In 1871, amid the ashes of imperial France, a new empire was proclaimed – Germany. Europe’s newest emperor was William I, king of Prussia (1797–1888). His only son and heir, Prince Frederick William – who was politically a liberal – was the husband of Queen Victoria’s eldest daughter, also called Victoria. Their marriage in 1858 had been seen by Prince Albert (who died three years later) as the prelude to a united Germany under Prussian leadership, with ‘Fritz’ and ‘Vicky’ as king and queen.
Such hopes were dashed however, for the arch-conservative William I, aged 73 at the time of Germany’s unification, lived to be 90 years old. By the time he died in March 1888, his successor Frederick was stricken with cancer of the larynx, and survived for only another three months. Queen Victoria had longed for the day when her son-in-law and daughter would reign over a more progressively governed German empire, which could be a staunch ally of Britain, but it had come too late. “None of my own sons could be a greater loss,” she noted in her journal after receiving the news of Frederick’s death. “My poor child’s whole future gone, ruined, which they had prepared themselves for for nearly 30 years!”
The new emperor was Frederick and Victoria’s eldest son Wilhelm (1859–1941), a headstrong prince of 29 years old, born with a withered left arm and hand. He was very much in line with the militarism of his grandfather, and regarded his parents’ liberalism as anathema. Wilhelm treated his widowed mother very badly, and heaped every insult possible on the memory of his father. Queen Victoria had always doted on Wilhelm, her eldest grandchild, but she was exasperated by his arrogance and high-handed behaviour towards his English relations, in particular towards her eldest son and heir, his ‘Uncle Bertie’ (later King Edward VII).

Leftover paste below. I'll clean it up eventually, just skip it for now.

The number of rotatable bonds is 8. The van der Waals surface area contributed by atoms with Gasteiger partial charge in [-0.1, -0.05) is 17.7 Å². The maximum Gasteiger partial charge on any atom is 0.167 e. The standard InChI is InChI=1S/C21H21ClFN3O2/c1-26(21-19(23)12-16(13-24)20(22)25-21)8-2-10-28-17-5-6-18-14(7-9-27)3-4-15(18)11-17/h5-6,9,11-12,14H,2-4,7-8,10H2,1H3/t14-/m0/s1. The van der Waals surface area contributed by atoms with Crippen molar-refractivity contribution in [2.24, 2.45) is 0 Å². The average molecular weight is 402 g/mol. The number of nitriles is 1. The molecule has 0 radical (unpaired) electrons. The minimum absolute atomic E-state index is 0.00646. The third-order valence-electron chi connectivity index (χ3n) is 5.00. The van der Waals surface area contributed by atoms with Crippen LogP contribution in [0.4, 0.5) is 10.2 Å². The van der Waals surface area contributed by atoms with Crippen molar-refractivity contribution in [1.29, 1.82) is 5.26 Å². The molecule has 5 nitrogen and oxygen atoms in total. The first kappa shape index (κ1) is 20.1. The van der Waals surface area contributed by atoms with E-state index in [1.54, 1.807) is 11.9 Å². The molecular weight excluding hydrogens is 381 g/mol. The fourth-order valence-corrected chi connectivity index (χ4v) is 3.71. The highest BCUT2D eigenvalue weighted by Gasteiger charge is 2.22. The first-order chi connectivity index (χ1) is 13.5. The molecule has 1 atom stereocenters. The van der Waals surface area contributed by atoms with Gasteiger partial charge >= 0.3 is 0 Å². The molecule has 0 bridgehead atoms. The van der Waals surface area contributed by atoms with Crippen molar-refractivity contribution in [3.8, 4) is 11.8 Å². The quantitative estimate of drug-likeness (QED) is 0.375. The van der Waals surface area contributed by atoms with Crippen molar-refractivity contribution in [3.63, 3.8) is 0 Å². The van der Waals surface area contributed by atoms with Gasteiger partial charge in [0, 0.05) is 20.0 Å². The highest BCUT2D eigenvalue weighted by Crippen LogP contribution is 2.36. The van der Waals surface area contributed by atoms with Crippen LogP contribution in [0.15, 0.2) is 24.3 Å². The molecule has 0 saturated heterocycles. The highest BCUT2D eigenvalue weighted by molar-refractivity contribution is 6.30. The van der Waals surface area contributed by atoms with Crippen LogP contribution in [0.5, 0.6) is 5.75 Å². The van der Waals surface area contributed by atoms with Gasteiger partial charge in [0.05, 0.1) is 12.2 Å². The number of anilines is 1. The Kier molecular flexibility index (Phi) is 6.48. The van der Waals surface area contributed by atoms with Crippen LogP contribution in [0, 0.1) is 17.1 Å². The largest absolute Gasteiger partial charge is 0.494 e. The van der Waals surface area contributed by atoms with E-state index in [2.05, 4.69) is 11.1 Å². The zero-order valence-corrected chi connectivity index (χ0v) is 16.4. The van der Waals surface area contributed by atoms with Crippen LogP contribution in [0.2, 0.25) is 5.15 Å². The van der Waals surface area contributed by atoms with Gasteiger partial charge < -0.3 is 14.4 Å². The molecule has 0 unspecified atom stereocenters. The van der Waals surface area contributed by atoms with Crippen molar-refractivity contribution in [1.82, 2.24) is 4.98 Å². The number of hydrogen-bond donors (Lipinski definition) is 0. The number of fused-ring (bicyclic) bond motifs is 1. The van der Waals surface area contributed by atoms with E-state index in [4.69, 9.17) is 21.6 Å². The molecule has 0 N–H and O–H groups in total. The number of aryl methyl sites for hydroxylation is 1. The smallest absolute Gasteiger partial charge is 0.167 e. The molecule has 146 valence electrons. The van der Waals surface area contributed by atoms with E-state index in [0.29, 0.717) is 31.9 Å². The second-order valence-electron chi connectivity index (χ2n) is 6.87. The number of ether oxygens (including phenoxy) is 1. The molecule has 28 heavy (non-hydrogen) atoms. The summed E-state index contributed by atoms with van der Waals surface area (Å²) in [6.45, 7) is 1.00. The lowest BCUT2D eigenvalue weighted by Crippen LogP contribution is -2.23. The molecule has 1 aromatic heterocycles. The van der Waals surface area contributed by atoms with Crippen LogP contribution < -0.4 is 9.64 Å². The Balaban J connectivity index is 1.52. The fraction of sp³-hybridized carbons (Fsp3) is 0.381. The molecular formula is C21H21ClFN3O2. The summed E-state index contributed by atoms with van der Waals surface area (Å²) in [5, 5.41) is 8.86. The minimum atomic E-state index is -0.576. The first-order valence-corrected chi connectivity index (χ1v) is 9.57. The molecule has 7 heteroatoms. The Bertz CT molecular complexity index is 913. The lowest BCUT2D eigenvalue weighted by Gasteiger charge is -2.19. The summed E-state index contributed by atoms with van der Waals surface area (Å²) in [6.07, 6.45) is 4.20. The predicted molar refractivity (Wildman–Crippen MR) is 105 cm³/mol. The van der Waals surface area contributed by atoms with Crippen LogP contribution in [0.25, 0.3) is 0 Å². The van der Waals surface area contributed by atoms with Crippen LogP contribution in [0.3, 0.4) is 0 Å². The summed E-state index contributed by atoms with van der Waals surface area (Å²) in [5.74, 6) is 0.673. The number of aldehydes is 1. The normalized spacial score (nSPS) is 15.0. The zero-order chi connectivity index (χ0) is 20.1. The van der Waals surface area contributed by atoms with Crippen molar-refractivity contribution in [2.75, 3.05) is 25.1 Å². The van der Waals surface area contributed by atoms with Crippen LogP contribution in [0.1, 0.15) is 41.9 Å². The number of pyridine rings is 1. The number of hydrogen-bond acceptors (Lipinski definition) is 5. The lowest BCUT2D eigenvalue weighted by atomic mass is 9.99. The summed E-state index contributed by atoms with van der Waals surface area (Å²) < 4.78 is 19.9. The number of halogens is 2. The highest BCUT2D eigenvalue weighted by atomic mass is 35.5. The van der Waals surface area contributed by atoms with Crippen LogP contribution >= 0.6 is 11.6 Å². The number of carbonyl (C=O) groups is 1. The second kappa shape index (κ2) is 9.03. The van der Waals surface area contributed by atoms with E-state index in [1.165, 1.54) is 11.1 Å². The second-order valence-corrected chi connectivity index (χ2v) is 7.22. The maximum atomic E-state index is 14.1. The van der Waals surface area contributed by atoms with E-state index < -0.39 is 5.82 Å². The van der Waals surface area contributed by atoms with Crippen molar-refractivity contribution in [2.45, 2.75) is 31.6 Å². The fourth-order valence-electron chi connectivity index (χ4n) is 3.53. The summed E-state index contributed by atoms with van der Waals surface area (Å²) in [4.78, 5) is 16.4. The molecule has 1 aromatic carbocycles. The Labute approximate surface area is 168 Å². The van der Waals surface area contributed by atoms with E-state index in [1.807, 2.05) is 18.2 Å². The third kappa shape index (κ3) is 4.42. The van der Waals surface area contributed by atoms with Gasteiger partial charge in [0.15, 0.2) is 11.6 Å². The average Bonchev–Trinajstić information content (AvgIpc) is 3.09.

During a protracted family quarrel a few months after Wilhelm’s accession, her patience with him finally snapped. She wrote angrily to her prime minister Lord Robert Cecil, the Marquess of Salisbury, that she had always treated her grandson with great consideration, and it was “perfect madness” for him to insist “that he is to be treated in private as well as in public as ‘his imperial majesty’”.
Victoria was anxious that a private family issue should have as little impact as possible on matters of state and feared that if matters deteriorated, it would have a detrimental effect on political relations between the British and German governments. “This should not be affected (if possible) by these miserable personal quarrels,” she continued, “but the queen much fears that, with such a hot-headed, conceited, and wrongheaded young man, devoid of all feeling, this may at any moment become impossible.” At length, differences were resolved, but for the remaining 12 years of her life, Victoria continued to be irritated at intervals by Wilhelm’s vanity and unstable behaviour.
Although her political power in Europe was negligible in comparison with that of the other imperial leaders, Queen Victoria was generally admired by most of them. Despite some of his utterances to the contrary, her eldest grandson Wilhelm II never ceased to revere her memory. When she became ill in 1901, he cancelled several pressing engagements in Berlin in order to be with her when she died. When war broke out in Europe in 1914, he was filled with bitterness against his cousins, King George V of Britain and Tsar Nicholas II of Russia, to whom he had at times been very close. “To think that Georgie and Nicky should have played me false!”, he allegedly said. “If my grandmother had been alive, she would never have allowed it.”
John Van der Kiste is the author of Queen Victoria and the European Empires, due to be published in October 2016 by Fonthill media.
This article was first published on HistoryExtra in September 2016